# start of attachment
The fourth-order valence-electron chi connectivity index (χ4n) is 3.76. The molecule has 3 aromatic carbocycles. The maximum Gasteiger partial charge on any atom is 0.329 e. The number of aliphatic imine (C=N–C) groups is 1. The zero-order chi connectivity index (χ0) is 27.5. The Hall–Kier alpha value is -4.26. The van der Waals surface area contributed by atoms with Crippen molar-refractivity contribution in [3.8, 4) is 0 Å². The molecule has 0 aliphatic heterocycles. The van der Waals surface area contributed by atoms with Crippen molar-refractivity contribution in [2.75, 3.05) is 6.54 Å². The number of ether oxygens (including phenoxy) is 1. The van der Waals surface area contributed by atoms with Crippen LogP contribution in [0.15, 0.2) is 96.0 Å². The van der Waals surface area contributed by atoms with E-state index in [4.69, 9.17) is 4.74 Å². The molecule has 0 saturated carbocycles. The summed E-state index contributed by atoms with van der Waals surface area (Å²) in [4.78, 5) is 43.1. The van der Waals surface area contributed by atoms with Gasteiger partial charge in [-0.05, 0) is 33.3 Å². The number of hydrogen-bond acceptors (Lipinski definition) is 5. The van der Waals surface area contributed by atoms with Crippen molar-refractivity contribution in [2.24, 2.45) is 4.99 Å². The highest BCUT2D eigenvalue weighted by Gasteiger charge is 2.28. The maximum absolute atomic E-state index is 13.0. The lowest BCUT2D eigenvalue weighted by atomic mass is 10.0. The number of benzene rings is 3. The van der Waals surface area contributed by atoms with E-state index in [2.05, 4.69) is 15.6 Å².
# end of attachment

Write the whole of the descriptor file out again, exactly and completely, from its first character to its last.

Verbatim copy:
The fourth-order valence-electron chi connectivity index (χ4n) is 3.76. The molecule has 3 aromatic carbocycles. The maximum Gasteiger partial charge on any atom is 0.329 e. The number of aliphatic imine (C=N–C) groups is 1. The zero-order chi connectivity index (χ0) is 27.5. The Hall–Kier alpha value is -4.26. The van der Waals surface area contributed by atoms with Crippen molar-refractivity contribution in [3.8, 4) is 0 Å². The molecule has 0 aliphatic heterocycles. The van der Waals surface area contributed by atoms with Crippen molar-refractivity contribution in [2.75, 3.05) is 6.54 Å². The number of ether oxygens (including phenoxy) is 1. The van der Waals surface area contributed by atoms with Crippen LogP contribution in [0.15, 0.2) is 96.0 Å². The van der Waals surface area contributed by atoms with E-state index in [4.69, 9.17) is 4.74 Å². The molecule has 0 saturated carbocycles. The summed E-state index contributed by atoms with van der Waals surface area (Å²) in [4.78, 5) is 43.1. The van der Waals surface area contributed by atoms with Gasteiger partial charge in [-0.05, 0) is 33.3 Å². The number of hydrogen-bond acceptors (Lipinski definition) is 5. The van der Waals surface area contributed by atoms with Crippen molar-refractivity contribution in [2.24, 2.45) is 4.99 Å². The highest BCUT2D eigenvalue weighted by Gasteiger charge is 2.28. The maximum absolute atomic E-state index is 13.0. The lowest BCUT2D eigenvalue weighted by atomic mass is 10.0. The number of benzene rings is 3. The van der Waals surface area contributed by atoms with E-state index in [2.05, 4.69) is 15.6 Å².